Licence to Kill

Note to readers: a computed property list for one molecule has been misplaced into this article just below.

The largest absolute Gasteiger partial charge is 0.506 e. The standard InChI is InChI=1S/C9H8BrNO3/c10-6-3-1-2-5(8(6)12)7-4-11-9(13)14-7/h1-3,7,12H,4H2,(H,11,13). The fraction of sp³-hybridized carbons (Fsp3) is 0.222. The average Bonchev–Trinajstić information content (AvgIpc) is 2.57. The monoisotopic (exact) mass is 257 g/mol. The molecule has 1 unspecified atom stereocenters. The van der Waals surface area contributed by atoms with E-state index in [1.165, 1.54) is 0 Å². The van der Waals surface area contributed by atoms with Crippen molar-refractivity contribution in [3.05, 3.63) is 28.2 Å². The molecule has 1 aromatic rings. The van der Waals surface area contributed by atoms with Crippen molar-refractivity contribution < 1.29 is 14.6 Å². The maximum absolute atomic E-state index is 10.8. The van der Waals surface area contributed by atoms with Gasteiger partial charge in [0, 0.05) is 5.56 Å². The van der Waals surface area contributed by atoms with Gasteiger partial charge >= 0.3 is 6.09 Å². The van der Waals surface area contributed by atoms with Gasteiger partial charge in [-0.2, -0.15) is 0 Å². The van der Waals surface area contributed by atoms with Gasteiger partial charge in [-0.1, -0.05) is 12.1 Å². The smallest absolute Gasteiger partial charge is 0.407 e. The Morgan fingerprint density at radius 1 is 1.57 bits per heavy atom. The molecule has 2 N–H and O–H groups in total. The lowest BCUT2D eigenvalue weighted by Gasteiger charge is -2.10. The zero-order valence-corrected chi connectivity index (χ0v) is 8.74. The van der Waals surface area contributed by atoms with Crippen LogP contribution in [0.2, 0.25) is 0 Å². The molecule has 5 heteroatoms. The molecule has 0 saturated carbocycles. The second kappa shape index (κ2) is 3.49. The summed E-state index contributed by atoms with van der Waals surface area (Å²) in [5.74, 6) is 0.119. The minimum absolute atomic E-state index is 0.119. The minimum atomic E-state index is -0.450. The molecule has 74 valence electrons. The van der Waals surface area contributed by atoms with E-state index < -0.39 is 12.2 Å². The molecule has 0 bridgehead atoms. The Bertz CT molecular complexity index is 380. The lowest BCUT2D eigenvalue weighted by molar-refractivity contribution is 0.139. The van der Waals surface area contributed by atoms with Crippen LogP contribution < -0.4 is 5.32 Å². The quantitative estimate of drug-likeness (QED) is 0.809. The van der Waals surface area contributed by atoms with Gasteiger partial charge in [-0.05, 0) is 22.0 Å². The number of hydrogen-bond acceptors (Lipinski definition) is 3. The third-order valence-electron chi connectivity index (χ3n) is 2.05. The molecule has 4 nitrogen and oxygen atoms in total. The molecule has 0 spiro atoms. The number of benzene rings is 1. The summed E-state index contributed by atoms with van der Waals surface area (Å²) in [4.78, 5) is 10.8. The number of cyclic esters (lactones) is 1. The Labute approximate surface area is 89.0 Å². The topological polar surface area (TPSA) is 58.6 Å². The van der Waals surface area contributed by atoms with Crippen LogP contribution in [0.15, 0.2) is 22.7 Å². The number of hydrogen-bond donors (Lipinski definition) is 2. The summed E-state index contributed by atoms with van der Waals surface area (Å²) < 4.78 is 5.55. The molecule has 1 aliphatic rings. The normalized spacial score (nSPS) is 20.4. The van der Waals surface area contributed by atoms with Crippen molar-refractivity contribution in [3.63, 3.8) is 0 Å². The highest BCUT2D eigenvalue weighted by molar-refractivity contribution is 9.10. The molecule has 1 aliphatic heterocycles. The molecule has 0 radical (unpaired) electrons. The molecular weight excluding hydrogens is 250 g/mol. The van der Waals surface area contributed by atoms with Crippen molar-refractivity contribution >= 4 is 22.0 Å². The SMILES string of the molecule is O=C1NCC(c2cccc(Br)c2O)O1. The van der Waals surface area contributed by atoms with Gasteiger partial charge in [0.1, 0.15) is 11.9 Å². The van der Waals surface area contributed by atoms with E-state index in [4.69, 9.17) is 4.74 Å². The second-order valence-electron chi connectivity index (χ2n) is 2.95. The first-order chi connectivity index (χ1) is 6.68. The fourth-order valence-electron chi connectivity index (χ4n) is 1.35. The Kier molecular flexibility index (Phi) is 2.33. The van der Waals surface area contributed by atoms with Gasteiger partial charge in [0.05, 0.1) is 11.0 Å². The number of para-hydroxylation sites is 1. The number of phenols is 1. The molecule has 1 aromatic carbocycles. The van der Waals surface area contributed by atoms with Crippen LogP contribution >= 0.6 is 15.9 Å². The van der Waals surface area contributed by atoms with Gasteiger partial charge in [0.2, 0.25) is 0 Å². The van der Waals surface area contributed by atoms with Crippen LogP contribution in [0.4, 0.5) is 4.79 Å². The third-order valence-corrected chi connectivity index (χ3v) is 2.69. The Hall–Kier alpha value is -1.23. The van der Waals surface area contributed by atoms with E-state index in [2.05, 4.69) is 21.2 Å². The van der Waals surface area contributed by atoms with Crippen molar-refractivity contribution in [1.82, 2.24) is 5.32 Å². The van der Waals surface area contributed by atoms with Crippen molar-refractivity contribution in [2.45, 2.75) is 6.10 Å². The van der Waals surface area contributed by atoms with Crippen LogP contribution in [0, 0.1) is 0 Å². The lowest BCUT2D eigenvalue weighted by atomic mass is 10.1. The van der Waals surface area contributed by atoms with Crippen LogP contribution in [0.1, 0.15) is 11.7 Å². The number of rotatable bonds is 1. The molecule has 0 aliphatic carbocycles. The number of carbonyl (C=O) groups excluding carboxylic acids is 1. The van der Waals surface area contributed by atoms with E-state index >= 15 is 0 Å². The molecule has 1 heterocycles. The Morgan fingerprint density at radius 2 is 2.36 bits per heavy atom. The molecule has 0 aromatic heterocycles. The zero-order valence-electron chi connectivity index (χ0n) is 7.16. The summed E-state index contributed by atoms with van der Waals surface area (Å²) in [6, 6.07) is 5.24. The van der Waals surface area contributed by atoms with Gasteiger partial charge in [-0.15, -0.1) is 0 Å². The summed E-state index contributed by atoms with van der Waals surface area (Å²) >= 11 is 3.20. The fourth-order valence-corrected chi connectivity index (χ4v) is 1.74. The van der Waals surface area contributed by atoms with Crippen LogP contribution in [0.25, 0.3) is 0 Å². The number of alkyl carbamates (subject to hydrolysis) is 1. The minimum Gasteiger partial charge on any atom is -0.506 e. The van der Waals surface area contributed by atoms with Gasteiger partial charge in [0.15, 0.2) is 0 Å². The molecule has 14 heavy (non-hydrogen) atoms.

I woke up and watched the second hour of CBS This Morning. I paid attention to the chef segment. A Steve DiFillippo’s recipes included Roasted tomato soup with goat cheese and chive crostini, Warm spinach salad, Tagliatelle Bolognese with braised veal, beef, pork, and tomato sauce, Kobe meatballs, Hand-rolled potato gnocchi, Wild mushrooms, truffle oi warm, Chocolate cake, and a Mistletoe martini. I checked the American Top 40 playlist for the weekend. The Top 10 songs on December 5, 1970 were “Share the Land,” “Heaven Help Us All,” “No Matter What,” “One Less Bell to Answer,” “Fire and Rain,” “We’ve Only Just Begun,” “I’ll Be There,” “Gypsy Woman,” “The Tears of a Clown,” and “I Think I Love You.” I looked through the New York Times Book Review and saw that one of the recommendations was “Beatlebone.” I took the bus out to the Grand Lake Theatre for “The Good Dinosaur” again. I couldn’t help finding Arlo an annoying character for all of his fear. The screenplay was by a woman, which I thought figured because it didn’t show a boyhood of playing sports and being bad at school. I always noticed that the father got the child into a dangerous situation through a macho insistence, and he wasn’t around at the end, but the mother was always there. I took a trip to a Staples store for dry erase markers and red pens, and then I went to buy groceries before I returned home. I watched the James Bond film “Licence to Kill” on Blu-ray. I think one of the reasons it wasn’t the most successful film was that it takes a long time to get going. It’s an hour into the film before we see Moneypenny and Q. The story lingers on in one location for a long time, and some of those shots are not terribly exciting. It’s as if Bond is just driving down normal streets like he’s in a Miami Vice episode. Two of the characters get treated brutally. How many people in Bond films have been fed to the sharks, piranha, or alligators? Bond quits his job so that he’s not an agent with a license to kill. He’s headstrong and doesn’t seem like he can work with M for much longer. How many fans out there want to see an angry Bond who doesn’t want to do the job he’s doing? Timothy Dalton’s insistence on being realistic and dark wore down the audience, I think. I suggest that if Dalton got sick of playing Bond after only two movies, then he couldn’t have been that great of an actor. He should go out there and show some ideas. I didn’t notice before that Benicio Del Toro was in this movie. I guess you could say that he had the Oddjob role. Wayne Newton was one of the bad guys, too. Jimmy Dean was in “Diamonds Are Forever,” and David Bowie was meant to play the villain in “A View to a Kill.” Bond goes around with five million dollars in cash and does things with the money. The way that he was handling the money, I thought that he was going to get robbed. In the Timothy Dalton Bond movies, it seems that he always hanging onto a car roof or an airplane wing. One thing that was disappointing was that Bond’s ability as a spy was questionable. He got some people killed with his tactics. The action sequence at the end reminded me of “The Road Warrior.” About the most clever thing that Bond did was retrieve information from a CD, although the computer was rather laughable in what it couldn’t do in 1989. There was a touch of “Thunderball” with an underwater sequence. Bond keeps saying that he works best alone, but he needs help the whole time. It’s like he’s a bad judge of what it takes to get things done. We also see a contrast of two women, the one who is close to the villain, and the other who is a woman of action with similarities to Bond, in the Diana Rigg vein. She somehow felt the need to cut her hair short in that Audrey Hepburn “Roman Holiday” way. I thought the whole revenge motivation detracted from the movie. Good spies are professional and don’t get personal. I thought it was the Americans who were the loose cannons. The exotic locations of this movie didn’t seem all that exotic. We saw a familiar location that we saw in “Key Largo” and “True Lies.” Anthony Zerbe was one of the few actors that I recognized. I kept looking at his left eye. He wasn’t given a chance to be an interesting bad guy. What happened to him was nauseating, and it was something that we saw before in “Live and Let Die.” Franz Sanchez was not one of the memorable Bond villains. He wasn’t the most perceptive person. I don’t know what Pierce Brosnan could have done with this material, but I think he would have been more fun. I know that I had enough of Timothy Dalton after this movie. We wouldn’t get another Bond film for another six years. Timothy Dalton and George Lazenby were the two Bond actors who have faded from our memories. Out of their three movies, I liked “On Her Majesty’s Secret Service” the most. This movie had another rather weak ending. I thought that ending up splashing in the water was like something out of a romantic comedy. I wasn’t what you’d call suave. Actually, the beginning of the movie had a bit of Peter Falk and Alan Arkin from “The In-Laws” to it. It was a movie that felt like a long two hours. I’d rate it as one of the Bottom 5 James Bond films. There wasn’t much life to it. I pretended that it was the 1970s and watched the All in the Family episode “Archie Gives Blood.” Lionel didn’t help the situation with his jokes. I also watched the Mary Tyler Moore episode “Keep Your Guard Up” with John Schuck. I thought he was pretty funny. I really couldn’t bear to watch the college football games or the news about the San Bernardino incident. I don’t want to hear anyone else say that the couple seemed normal. I watched the end of the Carpenters program again. Karen went from getting married in August 1980 to dying two and a half years later. I wondered how frequently Paul Williams talked with her in those days. The Rolling Stones video from 1971 was pretty good. I liked the way they performed “Dead Flowers.” I hoped that it wouldn’t rain through the entire morning. Some of the people who died on December 6 include Leadbelly (1949), Roy Orbison (1988), Don Ameche (1993), Werner Klemperer (2000), and Dobie Gray (2011). Today is a birthday for Judd Apatow (48) and Janine Turner (53).